Update 10/07: AMD sent us a clarification this morning stating that they were not the ones responsible for the recent reduction in 7850 prices, bur rather that it was a result of the "natural economics that are governing the channel, promotions and agressive pricing that the ecosystem is driving on its own". While we typically take what AMD says at face value, it's hard to imagine partners are able to undercut AMD's MSRP by $20+ on a sub-$200 part if AMD has not changed the prices they're charging their partners.

AMD’s initial launch prices for the Radeon HD 7000 series were not well received by the thrifty. But as AMD has since discovered, starting high means you can make a big deal of price cuts, and that’s exactly what they’ve been doing for roughly the past 6 months. Through a few different rounds of publically announced price cuts on the 7900, 7800, and 7700 series, AMD has not only improved their competitive positioning versus NVIDIA and their old products alike, but has also quickly won favor with a budget-conscientious public.

It should come as no surprise then that AMD is continuing this campaign of public price cuts this fall with yet another round of price cuts. As part of AMD‘s preparations for future events AMD’s cheaper 7800 series card, the Radeon HD 7850, is receiving an all-but-official price cut to shore up the card’s competitive positioning.

Fall 2012 Radeon HD 7000 Series Price Cuts
Card Launch Price Spring MSRP Late Summer MSRP Fall Retail Price
Radeon HD 7970GE $499 N/A $499 $449
Radeon HD 7970 $549 $479 $429 $399
Radeon HD 7950 $449 $399 $319 $309
Radeon HD 7870 $349 $349 $249 $239
Radeon HD 7850 2GB $249 $249 $209 $189
Radeon HD 7850 1GB N/A N/A $199 $169
Radeon HD 7770 $159 $139 $119 $119
Radeon HD 7750 $109 $109 $99 $99

For this latest round of cuts AMD is reducing prices on the 7850 by a further $20, putting the market price on the 2GB 7850 at around $189. Meanwhile the largely neglected 1GB 7850 has also seen its market price come down to what’s best called a very rough $169, with individual SKU prices being relatively scattered due to the very small number of SKUs on the market (4, up for 2 a week ago). As with prior cuts the 2GB 7850 will remain as AMD’s primary 7850, with the less common 1GB model covering a specific niche for AMD.

These latest cuts follow AMD’s last round of price cuts in August, where between the launches of the GeForce GTX 660 Ti and GTX 660 we saw the 7870 move from $299 to $249 and the 2GB 7850 move from $239 to $209. Unlike past cuts though these new prices are technically not going to be MSRPs – AMD is making sure not to call them that – but the end result is much the same. Using market prices allows AMD to quote a number that more closely reflects the price of basic feature cards, which in the case of the 7850 have typically undercut the official MSRP by $10.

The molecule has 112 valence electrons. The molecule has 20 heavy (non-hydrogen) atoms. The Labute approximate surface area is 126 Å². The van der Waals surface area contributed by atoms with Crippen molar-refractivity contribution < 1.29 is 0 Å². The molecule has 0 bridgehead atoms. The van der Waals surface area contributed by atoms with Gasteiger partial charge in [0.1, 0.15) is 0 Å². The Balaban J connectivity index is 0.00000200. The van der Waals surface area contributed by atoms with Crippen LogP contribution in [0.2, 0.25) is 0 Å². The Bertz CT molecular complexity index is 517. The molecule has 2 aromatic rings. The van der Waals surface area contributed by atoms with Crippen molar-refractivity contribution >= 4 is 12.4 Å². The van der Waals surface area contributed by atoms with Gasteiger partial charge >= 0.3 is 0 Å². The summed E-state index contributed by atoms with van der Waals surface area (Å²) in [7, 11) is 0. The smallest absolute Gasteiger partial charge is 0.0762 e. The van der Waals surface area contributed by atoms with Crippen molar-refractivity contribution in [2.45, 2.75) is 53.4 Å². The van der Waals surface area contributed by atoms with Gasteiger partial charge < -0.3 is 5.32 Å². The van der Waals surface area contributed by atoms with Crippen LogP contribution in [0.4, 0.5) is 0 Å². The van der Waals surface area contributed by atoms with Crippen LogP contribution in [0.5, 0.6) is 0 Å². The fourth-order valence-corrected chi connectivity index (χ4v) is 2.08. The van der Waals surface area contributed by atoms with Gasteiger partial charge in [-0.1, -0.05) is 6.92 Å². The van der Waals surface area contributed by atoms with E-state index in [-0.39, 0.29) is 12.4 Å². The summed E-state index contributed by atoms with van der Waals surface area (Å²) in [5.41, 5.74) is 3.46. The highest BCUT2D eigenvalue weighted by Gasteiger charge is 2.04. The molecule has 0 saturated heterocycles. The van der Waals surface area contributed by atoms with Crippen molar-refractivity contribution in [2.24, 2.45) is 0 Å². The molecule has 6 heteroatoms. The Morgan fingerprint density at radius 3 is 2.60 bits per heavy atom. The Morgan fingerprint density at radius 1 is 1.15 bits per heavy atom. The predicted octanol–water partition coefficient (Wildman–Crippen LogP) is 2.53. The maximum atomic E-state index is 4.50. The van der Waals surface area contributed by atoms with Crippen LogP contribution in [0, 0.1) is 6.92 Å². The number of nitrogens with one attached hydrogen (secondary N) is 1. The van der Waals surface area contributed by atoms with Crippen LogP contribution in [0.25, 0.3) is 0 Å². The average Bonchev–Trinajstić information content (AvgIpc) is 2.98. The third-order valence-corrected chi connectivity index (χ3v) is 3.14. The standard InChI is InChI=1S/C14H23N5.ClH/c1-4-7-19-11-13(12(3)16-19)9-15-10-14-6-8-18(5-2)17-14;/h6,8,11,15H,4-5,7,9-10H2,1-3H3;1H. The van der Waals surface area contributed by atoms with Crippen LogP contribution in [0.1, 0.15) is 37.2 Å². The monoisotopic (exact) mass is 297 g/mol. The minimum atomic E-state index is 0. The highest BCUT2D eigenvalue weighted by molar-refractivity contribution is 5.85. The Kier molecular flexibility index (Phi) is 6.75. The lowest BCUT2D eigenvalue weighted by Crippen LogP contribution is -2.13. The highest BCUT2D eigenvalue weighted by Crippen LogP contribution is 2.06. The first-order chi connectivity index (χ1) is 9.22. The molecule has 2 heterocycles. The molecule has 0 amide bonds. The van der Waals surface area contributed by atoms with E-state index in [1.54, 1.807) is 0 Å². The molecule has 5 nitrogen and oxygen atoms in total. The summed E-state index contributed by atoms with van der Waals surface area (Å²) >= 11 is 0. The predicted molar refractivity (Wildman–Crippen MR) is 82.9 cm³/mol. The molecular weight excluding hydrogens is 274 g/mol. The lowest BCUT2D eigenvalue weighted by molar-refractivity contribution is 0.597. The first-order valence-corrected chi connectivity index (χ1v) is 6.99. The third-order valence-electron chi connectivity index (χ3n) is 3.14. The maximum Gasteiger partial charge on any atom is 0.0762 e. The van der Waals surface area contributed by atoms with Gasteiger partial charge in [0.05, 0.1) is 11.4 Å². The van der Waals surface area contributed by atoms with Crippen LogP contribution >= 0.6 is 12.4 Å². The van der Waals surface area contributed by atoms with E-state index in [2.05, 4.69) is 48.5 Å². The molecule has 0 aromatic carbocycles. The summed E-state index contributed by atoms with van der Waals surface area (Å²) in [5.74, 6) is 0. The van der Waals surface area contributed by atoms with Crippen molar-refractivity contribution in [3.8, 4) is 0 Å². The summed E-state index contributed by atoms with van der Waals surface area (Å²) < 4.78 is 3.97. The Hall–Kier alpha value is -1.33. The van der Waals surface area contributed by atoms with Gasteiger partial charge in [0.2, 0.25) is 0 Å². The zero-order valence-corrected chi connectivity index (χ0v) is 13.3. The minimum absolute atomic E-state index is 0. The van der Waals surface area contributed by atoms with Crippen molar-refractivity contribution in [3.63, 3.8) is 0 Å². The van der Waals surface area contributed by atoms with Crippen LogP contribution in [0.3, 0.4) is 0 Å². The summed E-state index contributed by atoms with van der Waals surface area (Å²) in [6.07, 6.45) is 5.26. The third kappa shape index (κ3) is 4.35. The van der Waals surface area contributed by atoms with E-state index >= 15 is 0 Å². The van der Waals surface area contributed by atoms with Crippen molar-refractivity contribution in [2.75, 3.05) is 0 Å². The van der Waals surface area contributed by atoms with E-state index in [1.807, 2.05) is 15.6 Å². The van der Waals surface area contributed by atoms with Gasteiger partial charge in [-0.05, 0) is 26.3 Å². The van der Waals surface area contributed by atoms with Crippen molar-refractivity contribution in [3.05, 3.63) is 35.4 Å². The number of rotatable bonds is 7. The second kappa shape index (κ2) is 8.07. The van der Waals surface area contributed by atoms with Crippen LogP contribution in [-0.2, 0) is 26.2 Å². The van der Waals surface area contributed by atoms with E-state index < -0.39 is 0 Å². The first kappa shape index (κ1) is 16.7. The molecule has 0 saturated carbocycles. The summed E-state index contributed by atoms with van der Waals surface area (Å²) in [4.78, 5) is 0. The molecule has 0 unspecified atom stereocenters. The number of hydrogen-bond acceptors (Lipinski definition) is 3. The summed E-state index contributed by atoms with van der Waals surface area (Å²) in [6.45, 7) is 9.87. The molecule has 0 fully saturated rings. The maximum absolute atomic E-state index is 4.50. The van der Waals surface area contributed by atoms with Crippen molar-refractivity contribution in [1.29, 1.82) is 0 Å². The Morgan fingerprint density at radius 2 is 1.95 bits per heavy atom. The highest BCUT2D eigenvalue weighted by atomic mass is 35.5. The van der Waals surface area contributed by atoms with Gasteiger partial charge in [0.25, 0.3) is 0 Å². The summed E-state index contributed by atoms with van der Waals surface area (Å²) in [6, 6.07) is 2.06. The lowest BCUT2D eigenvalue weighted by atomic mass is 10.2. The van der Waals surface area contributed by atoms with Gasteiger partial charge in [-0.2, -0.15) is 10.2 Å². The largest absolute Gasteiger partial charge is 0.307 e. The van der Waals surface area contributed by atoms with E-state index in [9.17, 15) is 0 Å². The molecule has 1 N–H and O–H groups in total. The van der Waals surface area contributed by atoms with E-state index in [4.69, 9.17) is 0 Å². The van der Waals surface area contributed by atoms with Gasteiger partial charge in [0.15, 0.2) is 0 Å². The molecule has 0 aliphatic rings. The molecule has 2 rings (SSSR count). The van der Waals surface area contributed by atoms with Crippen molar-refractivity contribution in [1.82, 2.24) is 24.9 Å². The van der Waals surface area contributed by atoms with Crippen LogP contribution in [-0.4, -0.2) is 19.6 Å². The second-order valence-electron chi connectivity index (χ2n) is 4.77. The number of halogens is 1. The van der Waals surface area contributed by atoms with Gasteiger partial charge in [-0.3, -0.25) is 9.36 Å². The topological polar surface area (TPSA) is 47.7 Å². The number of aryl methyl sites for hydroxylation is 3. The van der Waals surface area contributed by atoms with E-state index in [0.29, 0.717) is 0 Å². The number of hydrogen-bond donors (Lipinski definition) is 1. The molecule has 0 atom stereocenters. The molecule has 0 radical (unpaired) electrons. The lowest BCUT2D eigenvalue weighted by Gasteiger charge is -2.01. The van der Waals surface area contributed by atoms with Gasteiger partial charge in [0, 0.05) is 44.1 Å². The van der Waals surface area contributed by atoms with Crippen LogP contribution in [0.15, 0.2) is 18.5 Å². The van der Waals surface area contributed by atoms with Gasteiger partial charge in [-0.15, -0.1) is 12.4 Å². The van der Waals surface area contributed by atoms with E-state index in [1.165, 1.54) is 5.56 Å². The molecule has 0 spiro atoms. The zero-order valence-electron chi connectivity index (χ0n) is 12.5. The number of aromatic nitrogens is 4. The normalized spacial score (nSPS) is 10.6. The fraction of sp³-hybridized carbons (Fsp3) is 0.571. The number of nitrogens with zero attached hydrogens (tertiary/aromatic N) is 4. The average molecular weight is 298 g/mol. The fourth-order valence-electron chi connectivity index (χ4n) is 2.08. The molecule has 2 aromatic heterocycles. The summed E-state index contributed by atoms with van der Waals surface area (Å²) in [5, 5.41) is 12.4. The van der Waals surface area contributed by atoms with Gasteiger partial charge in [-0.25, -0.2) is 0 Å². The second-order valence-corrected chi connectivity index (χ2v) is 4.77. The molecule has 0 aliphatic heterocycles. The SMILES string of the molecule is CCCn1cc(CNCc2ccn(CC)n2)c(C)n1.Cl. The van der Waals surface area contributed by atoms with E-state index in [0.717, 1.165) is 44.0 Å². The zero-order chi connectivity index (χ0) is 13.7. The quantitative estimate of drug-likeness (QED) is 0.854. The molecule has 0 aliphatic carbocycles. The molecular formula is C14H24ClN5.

Source: AMD

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  • Beenthere - Saturday, October 06, 2012 - link

    Just to set the record straight the vendors not AMD lowered prices.

    Either way it's good news for AMD and consumers. In spite of the brand fanbois, most people are able to determine what GPU card meets their needs and budget. I see people switching brands all the time if they are price sensitive or looking for the best value.

    Reality is that any of the current crop of GPU cards is more than powerful enought to run any games at any reasonable resolution for 95% of the market. It hardly matters if your game runs at 40 FPS or 60 FPS. Anything above 40 FPS is just bragging rights as the eye can't differentiate the true speed above 30 FPS.

    I always suggest that people buy what makes them happy and fits their budget. Your're just wasting money and getting poor value if you're buying the over-priced, over-hyped top of the line model CPUs, GPUs, mobos, RAM, etc. anyway, but it's your money to burn so enjoy.
    Reply
  • johnsonjohnson - Monday, October 08, 2012 - link

    Finally some value in the ~$150 bracket Reply
  • TheJian - Monday, October 08, 2012 - link

    Heading for another quarterly loss. Meanwhile Nvidia keeps making money. AMD needs to fire all management before they have no company. Jen has openly said he wants them to stop their price war (that they can't win anyway vs. a company awash in 3.5bil cash vs. 2.5B in debt on their own side), so he can get richer. Yet AMD persists in dropping prices as their stock drops. Do they have anyone left at AMD that knows any math? You can't price a company to death with debt while the enemy is floating in cash with better tech. You will only succeed in going broke before they do.

    I love cheap prices, but I wish they would stop this nonsense. How about you help your stockholders for a few quarters instead of killing the company?
    Reply
  • just4U - Wednesday, October 10, 2012 - link

    I was eyeing the 7950 for awhile (and the 7870) but at the prices they wanted it wasn't worth the upgrade.. (I was using a 6950 2g at the time) I continued to wait and Nvidia released it's 670.. I finally decided to buy it over the two AMD products when suddenly AMD dropped prices on the 7870 to $230ish.. I bought two..